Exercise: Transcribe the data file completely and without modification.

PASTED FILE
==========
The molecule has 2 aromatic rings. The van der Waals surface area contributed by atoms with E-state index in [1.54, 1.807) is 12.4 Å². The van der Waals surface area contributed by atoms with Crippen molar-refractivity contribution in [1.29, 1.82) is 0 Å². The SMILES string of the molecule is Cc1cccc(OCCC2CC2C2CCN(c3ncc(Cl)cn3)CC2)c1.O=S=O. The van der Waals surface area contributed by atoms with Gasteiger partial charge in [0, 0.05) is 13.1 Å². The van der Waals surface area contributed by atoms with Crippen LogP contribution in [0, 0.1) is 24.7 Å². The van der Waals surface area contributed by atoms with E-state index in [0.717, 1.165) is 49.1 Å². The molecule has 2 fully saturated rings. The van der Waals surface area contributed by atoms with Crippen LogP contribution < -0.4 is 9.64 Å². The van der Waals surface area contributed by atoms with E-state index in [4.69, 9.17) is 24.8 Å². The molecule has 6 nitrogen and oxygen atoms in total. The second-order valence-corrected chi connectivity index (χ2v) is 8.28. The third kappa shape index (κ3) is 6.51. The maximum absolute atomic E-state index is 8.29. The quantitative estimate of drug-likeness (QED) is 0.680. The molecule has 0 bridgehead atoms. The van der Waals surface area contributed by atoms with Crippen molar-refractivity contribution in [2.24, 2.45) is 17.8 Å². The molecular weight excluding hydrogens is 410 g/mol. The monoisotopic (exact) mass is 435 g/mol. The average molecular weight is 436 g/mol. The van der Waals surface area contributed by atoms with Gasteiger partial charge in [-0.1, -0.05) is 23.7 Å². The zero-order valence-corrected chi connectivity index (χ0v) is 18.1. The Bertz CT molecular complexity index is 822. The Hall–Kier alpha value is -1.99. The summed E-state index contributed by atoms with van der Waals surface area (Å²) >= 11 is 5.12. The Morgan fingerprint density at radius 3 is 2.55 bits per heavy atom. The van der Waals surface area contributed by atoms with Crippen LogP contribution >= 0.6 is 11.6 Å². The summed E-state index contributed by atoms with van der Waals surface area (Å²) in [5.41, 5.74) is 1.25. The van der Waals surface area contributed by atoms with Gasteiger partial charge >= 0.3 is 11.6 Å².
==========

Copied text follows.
The molecule has 2 aromatic rings. The van der Waals surface area contributed by atoms with E-state index in [1.54, 1.807) is 12.4 Å². The van der Waals surface area contributed by atoms with Crippen molar-refractivity contribution in [1.29, 1.82) is 0 Å². The SMILES string of the molecule is Cc1cccc(OCCC2CC2C2CCN(c3ncc(Cl)cn3)CC2)c1.O=S=O. The van der Waals surface area contributed by atoms with Gasteiger partial charge in [0, 0.05) is 13.1 Å². The van der Waals surface area contributed by atoms with Crippen LogP contribution in [0, 0.1) is 24.7 Å². The van der Waals surface area contributed by atoms with E-state index in [0.717, 1.165) is 49.1 Å². The molecule has 2 fully saturated rings. The van der Waals surface area contributed by atoms with Crippen LogP contribution < -0.4 is 9.64 Å². The van der Waals surface area contributed by atoms with E-state index in [4.69, 9.17) is 24.8 Å². The molecule has 6 nitrogen and oxygen atoms in total. The second-order valence-corrected chi connectivity index (χ2v) is 8.28. The third kappa shape index (κ3) is 6.51. The maximum absolute atomic E-state index is 8.29. The quantitative estimate of drug-likeness (QED) is 0.680. The molecule has 0 bridgehead atoms. The van der Waals surface area contributed by atoms with Crippen molar-refractivity contribution in [2.24, 2.45) is 17.8 Å². The molecular weight excluding hydrogens is 410 g/mol. The monoisotopic (exact) mass is 435 g/mol. The average molecular weight is 436 g/mol. The van der Waals surface area contributed by atoms with Gasteiger partial charge in [-0.1, -0.05) is 23.7 Å². The zero-order valence-corrected chi connectivity index (χ0v) is 18.1. The Bertz CT molecular complexity index is 822. The Hall–Kier alpha value is -1.99. The summed E-state index contributed by atoms with van der Waals surface area (Å²) >= 11 is 5.12. The Morgan fingerprint density at radius 3 is 2.55 bits per heavy atom. The van der Waals surface area contributed by atoms with Crippen LogP contribution >= 0.6 is 11.6 Å². The summed E-state index contributed by atoms with van der Waals surface area (Å²) in [5.41, 5.74) is 1.25. The van der Waals surface area contributed by atoms with Gasteiger partial charge >= 0.3 is 11.6 Å².